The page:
Update on Mar. 22, 2021 at 2:30pm: This article was updated with ECDA and Cambridge Pre-school's statements.
A preschool is under probe by the Early Childhood Development Agency (ECDA) for potential breach of Covid-19 safe management measures after a recent school excursion.
More than eight students per mat during picnic
The Straits Times saw the group, consisting of around 40 students and teachers, at Pasir Ris Park on Mar. 18.
The group was spread across three picnic mats, with more than eight students on each mat.
When ST approached them, a woman from the group reportedly said that they "had permission" and declined to give her name.
She also claimed that taking photos or videos of the group was not allowed.
Fiona Lee, director of preschool operations for Cambridge Pre-school Singapore, confirmed that the group was from her school, ST reported.
Lee said that the children were there to "enjoy nature", and that the preschool takes the children's safety and wellbeing as their "utmost concern".
However, Lee did not elaborate on what action would be taken following the breach.
In response to Mothership's queries, ECDA stated that they are looking into whether the preschool had adhered to the measures.
"If lapses are found, ECDA will take action against the preschool and also work with them to ensure that future activities adhere to the prevailing SMMs."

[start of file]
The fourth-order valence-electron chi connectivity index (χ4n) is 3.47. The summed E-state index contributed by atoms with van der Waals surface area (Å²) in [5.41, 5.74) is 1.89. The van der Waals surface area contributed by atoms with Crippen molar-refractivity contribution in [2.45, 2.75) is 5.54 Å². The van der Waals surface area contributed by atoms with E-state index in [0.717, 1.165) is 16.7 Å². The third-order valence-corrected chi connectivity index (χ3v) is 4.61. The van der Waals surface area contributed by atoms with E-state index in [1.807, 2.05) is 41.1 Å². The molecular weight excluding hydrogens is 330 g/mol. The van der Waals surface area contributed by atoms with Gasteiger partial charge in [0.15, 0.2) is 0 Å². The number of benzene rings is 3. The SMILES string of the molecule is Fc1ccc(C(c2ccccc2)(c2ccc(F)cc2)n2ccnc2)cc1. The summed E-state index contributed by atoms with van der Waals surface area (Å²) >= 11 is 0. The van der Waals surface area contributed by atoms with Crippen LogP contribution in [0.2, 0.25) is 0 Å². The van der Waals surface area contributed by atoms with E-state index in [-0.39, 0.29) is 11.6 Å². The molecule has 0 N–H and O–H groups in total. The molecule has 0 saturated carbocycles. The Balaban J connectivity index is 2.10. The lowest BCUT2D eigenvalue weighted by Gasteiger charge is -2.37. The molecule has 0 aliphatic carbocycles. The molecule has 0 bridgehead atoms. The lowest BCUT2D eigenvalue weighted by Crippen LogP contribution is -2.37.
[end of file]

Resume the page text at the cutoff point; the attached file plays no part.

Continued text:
School excursions have resumed from the start of this year, but that safe management measures should still be followed and a cap of 50 people during excursions imposed.
Children should also be split into groups of eight, with groups staying one metre apart.
Cambridge Pre-school however, clarified that it had enforced measures to ensure the well-being of its students.
They also claimed there were factual inaccuracies in the ST article.
You can read their statement here.
165 people caught
Since the start of the March holidays, the National Parks Board (NParks) told Mothership it has taken enforcement action against 165 individuals at Singapore's parks and beaches, as of Mar. 17.
These include written warnings and composition fines.
Group Director of Parks under NParks, Sophianne Araib, urged visitors to observe other safe management measures like wearing a mask, except when engaging in strenuous exercise and eating and drinking, as well as keeping a safe distance of at least one metre from other visitors.
There should also be no intermingling between groups.
Since the start of the pandemic, there has been an increase in visitorship in green spaces like nature reserves, gardens and parks.
NParks staff and Safe Distancing Ambassadors patrol these areas and conduct spot checks to ensure visitors abide by safe management measures.
Currently, other measures are in place for camping and the use of barbecue pits as well.
Camping tents must be at least five metres apart from each other and the number of campers should also be kept at a maximum of six people per camping permit.
Barbecue pit bookings have a maximum group size of eight people per pit.
Those visiting parks and nature reserves can check the visitorship levels at each area with this real-time map developed by NParks.
Top photo from Mianbaoren Kogepan / FB